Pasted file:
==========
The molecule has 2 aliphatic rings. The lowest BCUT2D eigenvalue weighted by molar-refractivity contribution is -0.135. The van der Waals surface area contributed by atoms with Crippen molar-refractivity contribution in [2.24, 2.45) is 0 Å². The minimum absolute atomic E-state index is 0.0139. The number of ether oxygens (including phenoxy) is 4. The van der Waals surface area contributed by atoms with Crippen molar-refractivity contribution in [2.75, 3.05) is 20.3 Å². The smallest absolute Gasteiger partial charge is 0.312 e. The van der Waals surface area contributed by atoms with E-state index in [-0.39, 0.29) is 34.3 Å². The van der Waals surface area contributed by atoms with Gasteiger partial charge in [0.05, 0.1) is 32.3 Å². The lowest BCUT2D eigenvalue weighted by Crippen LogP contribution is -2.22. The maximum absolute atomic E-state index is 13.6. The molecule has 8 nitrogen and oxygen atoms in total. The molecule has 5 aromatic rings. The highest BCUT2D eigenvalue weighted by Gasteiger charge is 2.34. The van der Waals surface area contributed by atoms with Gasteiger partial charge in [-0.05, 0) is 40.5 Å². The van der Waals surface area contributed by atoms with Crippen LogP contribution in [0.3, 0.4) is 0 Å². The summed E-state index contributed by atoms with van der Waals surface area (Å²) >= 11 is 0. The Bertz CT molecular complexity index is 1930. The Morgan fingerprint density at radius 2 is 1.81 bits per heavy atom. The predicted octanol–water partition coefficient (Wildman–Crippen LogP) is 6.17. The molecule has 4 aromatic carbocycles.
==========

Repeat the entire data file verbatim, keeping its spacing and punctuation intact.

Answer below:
The molecule has 2 aliphatic rings. The lowest BCUT2D eigenvalue weighted by molar-refractivity contribution is -0.135. The van der Waals surface area contributed by atoms with Crippen molar-refractivity contribution in [2.24, 2.45) is 0 Å². The minimum absolute atomic E-state index is 0.0139. The number of ether oxygens (including phenoxy) is 4. The van der Waals surface area contributed by atoms with Crippen molar-refractivity contribution in [2.75, 3.05) is 20.3 Å². The smallest absolute Gasteiger partial charge is 0.312 e. The van der Waals surface area contributed by atoms with E-state index in [-0.39, 0.29) is 34.3 Å². The van der Waals surface area contributed by atoms with Gasteiger partial charge in [0.05, 0.1) is 32.3 Å². The lowest BCUT2D eigenvalue weighted by Crippen LogP contribution is -2.22. The maximum absolute atomic E-state index is 13.6. The molecule has 8 nitrogen and oxygen atoms in total. The molecule has 5 aromatic rings. The highest BCUT2D eigenvalue weighted by Gasteiger charge is 2.34. The van der Waals surface area contributed by atoms with Gasteiger partial charge in [-0.05, 0) is 40.5 Å². The van der Waals surface area contributed by atoms with Crippen LogP contribution in [0.3, 0.4) is 0 Å². The summed E-state index contributed by atoms with van der Waals surface area (Å²) >= 11 is 0. The Bertz CT molecular complexity index is 1930. The Morgan fingerprint density at radius 2 is 1.81 bits per heavy atom. The predicted octanol–water partition coefficient (Wildman–Crippen LogP) is 6.17. The molecule has 4 aromatic carbocycles.